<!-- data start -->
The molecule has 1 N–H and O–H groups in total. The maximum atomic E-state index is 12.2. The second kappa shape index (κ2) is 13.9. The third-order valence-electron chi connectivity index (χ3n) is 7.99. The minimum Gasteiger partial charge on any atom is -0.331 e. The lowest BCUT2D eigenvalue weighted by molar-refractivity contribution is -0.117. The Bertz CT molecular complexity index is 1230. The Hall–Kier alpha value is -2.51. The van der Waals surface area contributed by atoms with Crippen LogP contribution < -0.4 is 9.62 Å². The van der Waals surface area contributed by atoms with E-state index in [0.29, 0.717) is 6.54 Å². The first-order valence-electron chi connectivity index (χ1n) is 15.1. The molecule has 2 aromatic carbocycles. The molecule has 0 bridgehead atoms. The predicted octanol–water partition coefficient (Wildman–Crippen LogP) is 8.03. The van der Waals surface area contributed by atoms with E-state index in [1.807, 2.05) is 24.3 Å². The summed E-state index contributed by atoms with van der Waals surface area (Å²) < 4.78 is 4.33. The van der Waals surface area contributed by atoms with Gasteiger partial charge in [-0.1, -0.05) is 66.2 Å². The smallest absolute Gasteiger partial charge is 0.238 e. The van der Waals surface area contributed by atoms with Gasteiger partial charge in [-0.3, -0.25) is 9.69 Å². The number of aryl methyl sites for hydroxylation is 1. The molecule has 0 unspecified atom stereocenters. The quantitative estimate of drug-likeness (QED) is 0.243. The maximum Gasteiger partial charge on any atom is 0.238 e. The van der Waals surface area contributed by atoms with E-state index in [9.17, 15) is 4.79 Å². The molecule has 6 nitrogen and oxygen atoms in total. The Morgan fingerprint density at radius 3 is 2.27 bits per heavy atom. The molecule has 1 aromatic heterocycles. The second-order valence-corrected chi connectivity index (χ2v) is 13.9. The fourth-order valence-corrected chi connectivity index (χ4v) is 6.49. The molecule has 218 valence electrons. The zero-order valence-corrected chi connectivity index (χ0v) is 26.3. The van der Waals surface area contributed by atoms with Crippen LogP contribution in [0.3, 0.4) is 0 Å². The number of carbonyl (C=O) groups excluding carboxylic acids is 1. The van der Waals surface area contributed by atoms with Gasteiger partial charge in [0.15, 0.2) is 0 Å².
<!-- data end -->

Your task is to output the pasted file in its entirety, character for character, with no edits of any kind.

The molecule has 1 N–H and O–H groups in total. The maximum atomic E-state index is 12.2. The second kappa shape index (κ2) is 13.9. The third-order valence-electron chi connectivity index (χ3n) is 7.99. The minimum Gasteiger partial charge on any atom is -0.331 e. The lowest BCUT2D eigenvalue weighted by molar-refractivity contribution is -0.117. The Bertz CT molecular complexity index is 1230. The Hall–Kier alpha value is -2.51. The van der Waals surface area contributed by atoms with Crippen LogP contribution < -0.4 is 9.62 Å². The van der Waals surface area contributed by atoms with E-state index in [0.29, 0.717) is 6.54 Å². The first-order valence-electron chi connectivity index (χ1n) is 15.1. The molecule has 2 aromatic carbocycles. The molecule has 0 bridgehead atoms. The predicted octanol–water partition coefficient (Wildman–Crippen LogP) is 8.03. The van der Waals surface area contributed by atoms with E-state index in [1.807, 2.05) is 24.3 Å². The summed E-state index contributed by atoms with van der Waals surface area (Å²) < 4.78 is 4.33. The van der Waals surface area contributed by atoms with Gasteiger partial charge in [-0.1, -0.05) is 66.2 Å². The smallest absolute Gasteiger partial charge is 0.238 e. The van der Waals surface area contributed by atoms with Gasteiger partial charge in [-0.3, -0.25) is 9.69 Å². The number of aryl methyl sites for hydroxylation is 1. The molecule has 0 unspecified atom stereocenters. The quantitative estimate of drug-likeness (QED) is 0.243. The maximum Gasteiger partial charge on any atom is 0.238 e. The van der Waals surface area contributed by atoms with E-state index in [9.17, 15) is 4.79 Å². The molecule has 6 nitrogen and oxygen atoms in total. The Morgan fingerprint density at radius 3 is 2.27 bits per heavy atom. The molecule has 1 aromatic heterocycles. The second-order valence-corrected chi connectivity index (χ2v) is 13.9. The fourth-order valence-corrected chi connectivity index (χ4v) is 6.49. The molecule has 218 valence electrons. The zero-order valence-corrected chi connectivity index (χ0v) is 26.3. The van der Waals surface area contributed by atoms with Crippen LogP contribution in [0.3, 0.4) is 0 Å². The number of carbonyl (C=O) groups excluding carboxylic acids is 1. The van der Waals surface area contributed by atoms with Gasteiger partial charge in [0.15, 0.2) is 0 Å².